Goldmund Reference Review

Turntables are a particularly highly contested niche in hi-fi’s arena of items that aspire to be ‘the greatest.’ Others claim it’s a Garrard, Roksan, Oxford Acoustics, Voyd, Pink Triangle, SME, Oracle, or Continuum, while others swear it’s a Garrard, Roksan, Oxford Acoustics, Voyd, Pink Triangle, SME, Oracle, or Continuum.

The Goldmund Reference, on the other hand, is widely regarded as the world’s most amazing vinyl spinner.

Take a peek at it. Is it possible that this deck might have come from any decade other than the 1980s? It’s a real ‘uber deck,’ decked out in ostentatious high tech and personifying the decade’s ethos of ‘if you’ve got it, flaunt it.’ Back then, this was the kind of hi-fi gadget you’d buy just because you could afford it. It was outrageously costly, luxuriously polished, and insanely over-engineered. What’s more, it’s made in Switzerland, so you could pick one up on your way back from a meeting with your bank manager in Geneva!

The Reference was not the company’s initial product, but it was the one that launched it into the spotlight. The tonearm that would become the Goldmund T3 was invented by a group of physics students in 1978. It received wonderful reviews in the United States by the end of the following year, and a matching turntable was in the works. By 1981, Goldmund had released the initial Studio turntable. With the unveiling of this at the 1983 Chicago CES, it outperformed itself – and everyone else.

The new Georges Bernard design, which was claimed to offer a unique blend of “highly innovative design, classic Swiss craftsmanship, and gorgeous finish,” was unlike anything the world had ever seen before. It included a number of interesting – if not groundbreaking – solutions to the issues with vinyl disc replay. The first was its large 600x540x750mm plinth, which was completed in gold plated brass, black anodized aluminium, steel, and black metacrylate, along with an integral ‘support table.’ Its design and surfaces were optimized to provide optimal mechanical grounding (i.e. vibration transfer) in the top-to-bottom direction, despite its massive weight. Turntable isolation was still a pretty inexact science at the time, so this was quite revolutionary thinking. It did an excellent job of damping bad vibrations in conjunction with the extremely powerful damped spring suspension.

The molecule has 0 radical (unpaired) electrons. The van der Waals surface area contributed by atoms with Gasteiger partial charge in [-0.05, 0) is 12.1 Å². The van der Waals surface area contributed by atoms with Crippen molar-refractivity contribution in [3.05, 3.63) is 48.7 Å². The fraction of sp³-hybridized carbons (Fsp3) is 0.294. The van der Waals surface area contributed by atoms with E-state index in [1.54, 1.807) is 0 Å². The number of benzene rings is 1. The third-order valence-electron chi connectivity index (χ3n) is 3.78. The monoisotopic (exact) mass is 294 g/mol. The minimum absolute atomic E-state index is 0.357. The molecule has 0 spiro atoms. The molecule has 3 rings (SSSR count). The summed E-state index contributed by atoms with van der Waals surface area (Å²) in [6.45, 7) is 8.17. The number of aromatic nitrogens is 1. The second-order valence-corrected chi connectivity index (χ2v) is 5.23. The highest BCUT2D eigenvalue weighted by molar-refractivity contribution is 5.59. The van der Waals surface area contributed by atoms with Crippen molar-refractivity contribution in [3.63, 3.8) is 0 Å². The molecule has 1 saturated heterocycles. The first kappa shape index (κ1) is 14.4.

The speed control system came next. By the early 1980s, belt drive had become standard for any self-respecting European superdeck, so the Reference included a very high-quality AC synchronous motor mounted in a suspended heavy base to reduce vibration, driven by a computer-controlled speed regulator with a claimed accuracy of 0.01 percent. A Technics-style four-digit tachymeter speed display was included, as well as speed adjustment of +/- 4%. The ’14 function’ computer even had a reprogrammable timer that could keep track of the overall playing time of your stylus. All of this was controlled by a gold-plated backlit touch control panel — really lovely!

The 30kg aluminium subchassis (complete with lead inserts for dampening) held a gigantic 15kg metacrylate and brass sandwich dish with only 0.005cm of eccentricity, according to the manufacturer. This was supported by a micron-toleranced hard bronze receptacle and a bearing shaft machined from hardened non-magnetic stainless steel. The Goldmund T3F tonearm was mounted on a 40mm metacrylate support to reduce resonances, and its seven programmed movements were controlled via the turntable’s control panel.

The sound was excellent, albeit not to the taste of many Linn-obsessed British audiophiles. The Goldmund was extremely transparent, and it didn’t contribute or subtract much. Rather, the recording had a large open window. If there were any criticisms, it would be the cold clarity of the recording — rather than focusing on rhythms and dynamics, you got a neutral interpretation of the album and all of its imperfections. The Reference was tonally and texturally exceptional, giving clarity that was a revelation by the standards of the day, much like a top high-speed open reel tape machine.

Given that only 300 Reference tonearms were made (compared to 1,000 T3F tonearms), and that the Reference’s original retail price was around £10,000 in the 1980s, it’s unlikely that you’ll find a deal in the classifieds. These decks are now prized for their sound, vintage appearance, and general rarity, thus the price will be negotiated between you and the vendor. Goldmund’s website no longer mentions it, despite it being a powerful and iconic memory of another era.